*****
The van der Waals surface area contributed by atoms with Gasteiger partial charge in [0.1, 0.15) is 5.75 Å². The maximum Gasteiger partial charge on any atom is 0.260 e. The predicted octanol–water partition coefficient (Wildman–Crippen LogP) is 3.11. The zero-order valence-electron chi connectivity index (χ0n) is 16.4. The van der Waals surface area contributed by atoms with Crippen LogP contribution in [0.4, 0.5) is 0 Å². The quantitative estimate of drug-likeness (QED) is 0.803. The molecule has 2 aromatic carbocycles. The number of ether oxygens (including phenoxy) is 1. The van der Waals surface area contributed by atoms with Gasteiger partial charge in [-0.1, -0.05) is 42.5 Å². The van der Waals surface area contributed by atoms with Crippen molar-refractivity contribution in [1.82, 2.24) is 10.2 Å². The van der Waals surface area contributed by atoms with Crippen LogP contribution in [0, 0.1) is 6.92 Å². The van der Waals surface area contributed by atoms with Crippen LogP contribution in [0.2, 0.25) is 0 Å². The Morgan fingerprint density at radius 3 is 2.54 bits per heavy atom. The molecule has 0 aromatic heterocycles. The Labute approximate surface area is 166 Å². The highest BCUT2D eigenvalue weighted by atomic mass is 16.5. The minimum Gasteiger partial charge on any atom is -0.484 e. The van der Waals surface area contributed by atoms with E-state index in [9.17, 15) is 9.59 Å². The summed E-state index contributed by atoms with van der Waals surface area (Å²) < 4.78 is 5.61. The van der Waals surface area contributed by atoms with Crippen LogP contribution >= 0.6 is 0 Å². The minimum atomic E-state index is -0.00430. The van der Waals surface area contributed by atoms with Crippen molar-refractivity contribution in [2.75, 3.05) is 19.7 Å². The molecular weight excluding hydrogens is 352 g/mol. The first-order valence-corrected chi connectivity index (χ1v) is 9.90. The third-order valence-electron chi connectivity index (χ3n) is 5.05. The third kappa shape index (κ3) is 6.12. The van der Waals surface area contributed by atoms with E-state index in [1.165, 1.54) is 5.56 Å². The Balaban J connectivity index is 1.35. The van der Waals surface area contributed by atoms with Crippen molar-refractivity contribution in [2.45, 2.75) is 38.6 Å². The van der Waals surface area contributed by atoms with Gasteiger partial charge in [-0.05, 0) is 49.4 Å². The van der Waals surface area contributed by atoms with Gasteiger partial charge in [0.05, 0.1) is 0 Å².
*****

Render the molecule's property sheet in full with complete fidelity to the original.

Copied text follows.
The van der Waals surface area contributed by atoms with Gasteiger partial charge in [0.1, 0.15) is 5.75 Å². The maximum Gasteiger partial charge on any atom is 0.260 e. The predicted octanol–water partition coefficient (Wildman–Crippen LogP) is 3.11. The zero-order valence-electron chi connectivity index (χ0n) is 16.4. The van der Waals surface area contributed by atoms with Crippen LogP contribution in [0.4, 0.5) is 0 Å². The quantitative estimate of drug-likeness (QED) is 0.803. The molecule has 2 aromatic carbocycles. The number of ether oxygens (including phenoxy) is 1. The van der Waals surface area contributed by atoms with Gasteiger partial charge in [-0.1, -0.05) is 42.5 Å². The van der Waals surface area contributed by atoms with Crippen molar-refractivity contribution in [1.82, 2.24) is 10.2 Å². The van der Waals surface area contributed by atoms with Crippen LogP contribution in [0, 0.1) is 6.92 Å². The van der Waals surface area contributed by atoms with Crippen LogP contribution in [0.2, 0.25) is 0 Å². The Morgan fingerprint density at radius 3 is 2.54 bits per heavy atom. The molecule has 0 aromatic heterocycles. The Labute approximate surface area is 166 Å². The highest BCUT2D eigenvalue weighted by atomic mass is 16.5. The minimum Gasteiger partial charge on any atom is -0.484 e. The van der Waals surface area contributed by atoms with E-state index in [9.17, 15) is 9.59 Å². The summed E-state index contributed by atoms with van der Waals surface area (Å²) < 4.78 is 5.61. The van der Waals surface area contributed by atoms with Crippen LogP contribution >= 0.6 is 0 Å². The minimum atomic E-state index is -0.00430. The van der Waals surface area contributed by atoms with Crippen molar-refractivity contribution in [2.75, 3.05) is 19.7 Å². The molecular weight excluding hydrogens is 352 g/mol. The first-order valence-corrected chi connectivity index (χ1v) is 9.90. The third-order valence-electron chi connectivity index (χ3n) is 5.05. The third kappa shape index (κ3) is 6.12. The van der Waals surface area contributed by atoms with E-state index in [1.165, 1.54) is 5.56 Å². The Balaban J connectivity index is 1.35. The van der Waals surface area contributed by atoms with Crippen molar-refractivity contribution in [2.45, 2.75) is 38.6 Å². The van der Waals surface area contributed by atoms with Gasteiger partial charge in [-0.05, 0) is 49.4 Å². The van der Waals surface area contributed by atoms with Gasteiger partial charge in [0.05, 0.1) is 0 Å².